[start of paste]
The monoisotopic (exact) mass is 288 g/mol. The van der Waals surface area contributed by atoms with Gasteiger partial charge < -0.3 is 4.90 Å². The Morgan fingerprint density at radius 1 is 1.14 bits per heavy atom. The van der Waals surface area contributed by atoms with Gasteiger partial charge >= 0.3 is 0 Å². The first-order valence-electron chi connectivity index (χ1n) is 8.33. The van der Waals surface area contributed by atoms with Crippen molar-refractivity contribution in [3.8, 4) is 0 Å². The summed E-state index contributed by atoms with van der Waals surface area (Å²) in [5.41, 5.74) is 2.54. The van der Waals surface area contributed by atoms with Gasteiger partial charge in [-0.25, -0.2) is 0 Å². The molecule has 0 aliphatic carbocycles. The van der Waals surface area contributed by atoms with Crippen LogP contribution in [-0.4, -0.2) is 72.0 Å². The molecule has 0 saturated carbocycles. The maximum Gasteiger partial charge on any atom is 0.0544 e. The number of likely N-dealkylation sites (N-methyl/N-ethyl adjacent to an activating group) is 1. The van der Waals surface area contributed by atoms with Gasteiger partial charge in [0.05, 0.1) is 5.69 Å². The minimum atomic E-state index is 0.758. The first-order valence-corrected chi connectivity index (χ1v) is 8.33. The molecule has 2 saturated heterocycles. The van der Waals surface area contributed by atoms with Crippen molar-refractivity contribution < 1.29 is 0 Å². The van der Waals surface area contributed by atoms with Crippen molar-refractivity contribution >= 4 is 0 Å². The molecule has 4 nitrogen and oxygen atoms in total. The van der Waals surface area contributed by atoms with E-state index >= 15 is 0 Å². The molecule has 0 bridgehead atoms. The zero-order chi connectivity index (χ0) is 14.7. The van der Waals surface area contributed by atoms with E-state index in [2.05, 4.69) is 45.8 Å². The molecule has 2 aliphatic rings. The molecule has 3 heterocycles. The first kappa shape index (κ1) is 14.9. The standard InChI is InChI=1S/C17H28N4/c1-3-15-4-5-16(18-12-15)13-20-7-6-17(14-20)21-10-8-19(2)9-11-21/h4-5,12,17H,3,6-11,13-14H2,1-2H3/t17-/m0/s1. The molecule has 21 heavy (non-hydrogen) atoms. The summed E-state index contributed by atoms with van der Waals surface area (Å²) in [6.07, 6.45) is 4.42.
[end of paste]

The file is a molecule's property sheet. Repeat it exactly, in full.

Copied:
The monoisotopic (exact) mass is 288 g/mol. The van der Waals surface area contributed by atoms with Gasteiger partial charge < -0.3 is 4.90 Å². The Morgan fingerprint density at radius 1 is 1.14 bits per heavy atom. The van der Waals surface area contributed by atoms with Gasteiger partial charge >= 0.3 is 0 Å². The first-order valence-electron chi connectivity index (χ1n) is 8.33. The van der Waals surface area contributed by atoms with Crippen molar-refractivity contribution in [3.8, 4) is 0 Å². The summed E-state index contributed by atoms with van der Waals surface area (Å²) in [5.41, 5.74) is 2.54. The van der Waals surface area contributed by atoms with Gasteiger partial charge in [-0.25, -0.2) is 0 Å². The molecule has 0 aliphatic carbocycles. The van der Waals surface area contributed by atoms with Crippen LogP contribution in [-0.4, -0.2) is 72.0 Å². The molecule has 0 saturated carbocycles. The maximum Gasteiger partial charge on any atom is 0.0544 e. The number of likely N-dealkylation sites (N-methyl/N-ethyl adjacent to an activating group) is 1. The van der Waals surface area contributed by atoms with Gasteiger partial charge in [0.05, 0.1) is 5.69 Å². The minimum atomic E-state index is 0.758. The first-order valence-corrected chi connectivity index (χ1v) is 8.33. The molecule has 2 saturated heterocycles. The van der Waals surface area contributed by atoms with Crippen molar-refractivity contribution < 1.29 is 0 Å². The van der Waals surface area contributed by atoms with Crippen molar-refractivity contribution >= 4 is 0 Å². The molecule has 4 nitrogen and oxygen atoms in total. The van der Waals surface area contributed by atoms with E-state index >= 15 is 0 Å². The molecule has 0 bridgehead atoms. The zero-order chi connectivity index (χ0) is 14.7. The van der Waals surface area contributed by atoms with E-state index in [2.05, 4.69) is 45.8 Å². The molecule has 2 aliphatic rings. The molecule has 3 heterocycles. The first kappa shape index (κ1) is 14.9. The standard InChI is InChI=1S/C17H28N4/c1-3-15-4-5-16(18-12-15)13-20-7-6-17(14-20)21-10-8-19(2)9-11-21/h4-5,12,17H,3,6-11,13-14H2,1-2H3/t17-/m0/s1. The molecule has 21 heavy (non-hydrogen) atoms. The summed E-state index contributed by atoms with van der Waals surface area (Å²) in [6.07, 6.45) is 4.42.